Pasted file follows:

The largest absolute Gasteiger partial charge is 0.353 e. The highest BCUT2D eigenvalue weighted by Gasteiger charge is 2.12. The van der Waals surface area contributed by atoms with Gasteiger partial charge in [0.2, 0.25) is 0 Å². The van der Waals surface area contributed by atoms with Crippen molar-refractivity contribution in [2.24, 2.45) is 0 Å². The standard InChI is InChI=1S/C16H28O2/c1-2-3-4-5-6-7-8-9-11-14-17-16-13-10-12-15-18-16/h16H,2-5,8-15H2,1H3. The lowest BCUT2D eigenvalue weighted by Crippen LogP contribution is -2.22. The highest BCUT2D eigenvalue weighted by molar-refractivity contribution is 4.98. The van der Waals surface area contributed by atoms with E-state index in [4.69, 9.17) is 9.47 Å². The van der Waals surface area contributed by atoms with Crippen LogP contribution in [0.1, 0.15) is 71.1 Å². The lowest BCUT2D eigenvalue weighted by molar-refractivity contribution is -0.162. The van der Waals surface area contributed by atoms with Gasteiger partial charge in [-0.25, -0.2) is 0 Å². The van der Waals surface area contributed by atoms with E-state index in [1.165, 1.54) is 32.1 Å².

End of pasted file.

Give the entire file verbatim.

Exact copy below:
The largest absolute Gasteiger partial charge is 0.353 e. The highest BCUT2D eigenvalue weighted by Gasteiger charge is 2.12. The van der Waals surface area contributed by atoms with Gasteiger partial charge in [0.2, 0.25) is 0 Å². The van der Waals surface area contributed by atoms with Crippen molar-refractivity contribution in [2.24, 2.45) is 0 Å². The standard InChI is InChI=1S/C16H28O2/c1-2-3-4-5-6-7-8-9-11-14-17-16-13-10-12-15-18-16/h16H,2-5,8-15H2,1H3. The lowest BCUT2D eigenvalue weighted by Crippen LogP contribution is -2.22. The highest BCUT2D eigenvalue weighted by molar-refractivity contribution is 4.98. The van der Waals surface area contributed by atoms with E-state index in [4.69, 9.17) is 9.47 Å². The van der Waals surface area contributed by atoms with Crippen LogP contribution in [0.1, 0.15) is 71.1 Å². The lowest BCUT2D eigenvalue weighted by molar-refractivity contribution is -0.162. The van der Waals surface area contributed by atoms with Gasteiger partial charge in [-0.25, -0.2) is 0 Å². The van der Waals surface area contributed by atoms with E-state index in [1.165, 1.54) is 32.1 Å².